Ina Fried Oct 12
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Google announces $1 billion job training and education program

Google CEO Sundar Pichai announcing the Grow with Google program. Photo: Google

Google CEO Sundar Pichai was in Pittsburgh Wednesday to announce a new five-year, $1 billion program to help close the global education gap. Part of the program was a new "Grow with Google" program to work with U.S. cities as well as a $10 million grant to Goodwill that will see Google employees working with the nonprofit to train people in digital skills.

Why it matters: Google, along with Apple, Microsoft and other big tech companies, have all launched significant efforts in recent months to demonstrate their commitment to education and U.S. jobs.

Here are the key components of Google's effort:

  • The U.S. Grow with Google initiative will allow communities to access trainings and other resources from Google. A multi-city tour to kick off the effort will start Nov. 10 in Indianapolis.
  • The partnership with Goodwill aims to have 1,000 Google employees training 1.2 million people in digital skills and job opportunities over the next three years.
  • The global effort will provide $1 billion in grants to nonprofits around the world. Google is pledging 1 million employee volunteer hours as well.

Other companies: Microsoft last week announced its TechSpark effort to work with a variety of rural communities and smaller cities to expand their tech job potential. Apple has been touting the number of U.S. jobs it has created and also launched a $1 billion fund designed to spur more advanced manufacturing here.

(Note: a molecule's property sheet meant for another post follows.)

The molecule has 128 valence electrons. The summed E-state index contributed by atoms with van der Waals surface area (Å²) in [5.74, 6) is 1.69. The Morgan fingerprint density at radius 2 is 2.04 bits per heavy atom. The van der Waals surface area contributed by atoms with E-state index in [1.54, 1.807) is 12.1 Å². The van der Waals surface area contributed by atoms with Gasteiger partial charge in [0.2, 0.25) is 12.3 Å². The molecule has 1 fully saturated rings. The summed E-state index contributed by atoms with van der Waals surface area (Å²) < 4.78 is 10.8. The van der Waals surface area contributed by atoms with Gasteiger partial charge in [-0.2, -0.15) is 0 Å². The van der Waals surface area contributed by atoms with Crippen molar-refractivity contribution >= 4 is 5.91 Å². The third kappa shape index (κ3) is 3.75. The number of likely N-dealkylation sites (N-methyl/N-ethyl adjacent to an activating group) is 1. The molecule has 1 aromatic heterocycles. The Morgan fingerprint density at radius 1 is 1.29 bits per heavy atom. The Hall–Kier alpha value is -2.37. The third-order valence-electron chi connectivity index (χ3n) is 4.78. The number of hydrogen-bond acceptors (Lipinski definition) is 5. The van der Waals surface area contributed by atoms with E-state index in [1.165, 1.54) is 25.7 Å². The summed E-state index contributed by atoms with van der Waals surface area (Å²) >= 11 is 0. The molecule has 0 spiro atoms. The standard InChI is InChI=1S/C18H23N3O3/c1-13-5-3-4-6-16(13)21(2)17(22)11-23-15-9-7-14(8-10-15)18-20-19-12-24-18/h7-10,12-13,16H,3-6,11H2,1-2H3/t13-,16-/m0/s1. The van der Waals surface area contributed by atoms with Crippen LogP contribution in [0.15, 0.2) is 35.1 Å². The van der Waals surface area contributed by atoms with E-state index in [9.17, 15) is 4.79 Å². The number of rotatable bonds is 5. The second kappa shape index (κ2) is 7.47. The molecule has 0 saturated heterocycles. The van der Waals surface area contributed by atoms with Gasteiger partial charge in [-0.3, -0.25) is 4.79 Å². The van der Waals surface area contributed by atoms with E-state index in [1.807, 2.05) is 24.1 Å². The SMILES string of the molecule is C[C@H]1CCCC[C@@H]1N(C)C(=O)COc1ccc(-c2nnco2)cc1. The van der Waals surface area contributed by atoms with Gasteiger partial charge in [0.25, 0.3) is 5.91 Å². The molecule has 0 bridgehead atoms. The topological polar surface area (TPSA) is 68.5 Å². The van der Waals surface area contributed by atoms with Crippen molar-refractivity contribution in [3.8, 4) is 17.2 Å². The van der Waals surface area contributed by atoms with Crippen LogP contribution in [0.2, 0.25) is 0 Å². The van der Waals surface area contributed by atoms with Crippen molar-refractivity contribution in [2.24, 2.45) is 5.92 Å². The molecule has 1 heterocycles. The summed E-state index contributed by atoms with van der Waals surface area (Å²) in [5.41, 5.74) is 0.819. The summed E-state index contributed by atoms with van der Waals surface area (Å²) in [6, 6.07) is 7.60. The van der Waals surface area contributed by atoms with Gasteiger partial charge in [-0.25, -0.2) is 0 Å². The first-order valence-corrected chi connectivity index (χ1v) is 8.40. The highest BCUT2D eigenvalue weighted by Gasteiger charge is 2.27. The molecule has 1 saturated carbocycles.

Mike Allen 9 hours ago
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A White House olive branch: no plan to fire Mueller

Photo: Jim Watson / AFP / Getty Images

After a weekend at war with the Mueller investigation, the White House is extending an olive branch. Ty Cobb, the White House lawyer handling the probe, plans to issue this statement:

“In response to media speculation and related questions being posed to the Administration, the White House yet again confirms that the President is not considering or discussing the firing of the Special Counsel, Robert Mueller.”

Why it matters: The White House strategy had been to cooperate with Mueller. So this is an effort to turn down the temperature after a weekend of increasingly personal provocations aimed at the special counsel.

Jonathan Swan 11 hours ago
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Trump's trade plan that would blow up the WTO

President Trump announces tariffs on steel and aluminum earlier this month, flanked by Steven Mnuchin, Wilbur Ross, Robert Lighthizer, and Peter Navarro. Photo: Chip Somodevilla / Getty Images

For months, President Donald Trump has been badgering his economic advisors to give him broad, unilateral authority to raise tariffs — a move that would all but break the World Trade Organization.

His favorite word: “reciprocal.” He’s always complaining to staff about the fact that the U.S. has much lower tariffs on some foreign goods than other countries have on the same American-made goods. The key example is cars: The European Union has a 10 percent tariff on all cars, including those manufactured in America, and China hits all foreign-made cars with 25 percent tariffs. But the U.S. only charges 2.5 percent for foreign cars we import.